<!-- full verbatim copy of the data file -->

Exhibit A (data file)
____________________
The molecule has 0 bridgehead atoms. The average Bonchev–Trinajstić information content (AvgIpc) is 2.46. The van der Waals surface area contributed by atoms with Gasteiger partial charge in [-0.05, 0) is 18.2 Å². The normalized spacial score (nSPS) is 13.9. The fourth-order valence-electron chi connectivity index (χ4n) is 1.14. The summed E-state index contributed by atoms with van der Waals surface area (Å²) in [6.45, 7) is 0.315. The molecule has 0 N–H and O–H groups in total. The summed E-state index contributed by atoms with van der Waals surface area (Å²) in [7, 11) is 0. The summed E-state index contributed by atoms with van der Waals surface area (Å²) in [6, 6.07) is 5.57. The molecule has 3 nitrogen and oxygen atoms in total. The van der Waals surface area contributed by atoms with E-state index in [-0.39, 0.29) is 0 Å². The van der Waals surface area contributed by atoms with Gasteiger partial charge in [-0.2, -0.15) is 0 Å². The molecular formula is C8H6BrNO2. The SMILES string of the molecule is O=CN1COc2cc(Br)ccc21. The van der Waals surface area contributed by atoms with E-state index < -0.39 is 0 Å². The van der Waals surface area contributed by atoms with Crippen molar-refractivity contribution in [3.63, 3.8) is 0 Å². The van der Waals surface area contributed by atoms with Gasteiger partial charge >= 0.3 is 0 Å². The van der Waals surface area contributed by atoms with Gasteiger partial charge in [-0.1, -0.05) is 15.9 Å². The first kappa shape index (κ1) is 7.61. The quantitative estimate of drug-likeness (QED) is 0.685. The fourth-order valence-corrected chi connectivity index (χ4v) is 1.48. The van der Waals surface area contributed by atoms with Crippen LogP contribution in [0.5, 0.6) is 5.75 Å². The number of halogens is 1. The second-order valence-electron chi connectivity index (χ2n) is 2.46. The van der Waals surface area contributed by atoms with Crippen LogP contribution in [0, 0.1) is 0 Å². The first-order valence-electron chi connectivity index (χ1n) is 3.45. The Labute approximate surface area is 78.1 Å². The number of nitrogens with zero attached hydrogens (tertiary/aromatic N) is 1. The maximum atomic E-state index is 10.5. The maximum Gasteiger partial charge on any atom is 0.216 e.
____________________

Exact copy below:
The molecule has 0 bridgehead atoms. The average Bonchev–Trinajstić information content (AvgIpc) is 2.46. The van der Waals surface area contributed by atoms with Gasteiger partial charge in [-0.05, 0) is 18.2 Å². The normalized spacial score (nSPS) is 13.9. The fourth-order valence-electron chi connectivity index (χ4n) is 1.14. The summed E-state index contributed by atoms with van der Waals surface area (Å²) in [6.45, 7) is 0.315. The molecule has 0 N–H and O–H groups in total. The summed E-state index contributed by atoms with van der Waals surface area (Å²) in [7, 11) is 0. The summed E-state index contributed by atoms with van der Waals surface area (Å²) in [6, 6.07) is 5.57. The molecule has 3 nitrogen and oxygen atoms in total. The van der Waals surface area contributed by atoms with E-state index in [-0.39, 0.29) is 0 Å². The van der Waals surface area contributed by atoms with Gasteiger partial charge in [-0.2, -0.15) is 0 Å². The molecular formula is C8H6BrNO2. The SMILES string of the molecule is O=CN1COc2cc(Br)ccc21. The van der Waals surface area contributed by atoms with E-state index < -0.39 is 0 Å². The van der Waals surface area contributed by atoms with Crippen molar-refractivity contribution in [3.63, 3.8) is 0 Å². The van der Waals surface area contributed by atoms with Gasteiger partial charge >= 0.3 is 0 Å². The van der Waals surface area contributed by atoms with Gasteiger partial charge in [-0.1, -0.05) is 15.9 Å². The first kappa shape index (κ1) is 7.61. The quantitative estimate of drug-likeness (QED) is 0.685. The fourth-order valence-corrected chi connectivity index (χ4v) is 1.48. The van der Waals surface area contributed by atoms with Crippen LogP contribution in [0.5, 0.6) is 5.75 Å². The number of halogens is 1. The second-order valence-electron chi connectivity index (χ2n) is 2.46. The van der Waals surface area contributed by atoms with Crippen LogP contribution in [0, 0.1) is 0 Å². The first-order valence-electron chi connectivity index (χ1n) is 3.45. The Labute approximate surface area is 78.1 Å². The number of nitrogens with zero attached hydrogens (tertiary/aromatic N) is 1. The maximum atomic E-state index is 10.5. The maximum Gasteiger partial charge on any atom is 0.216 e.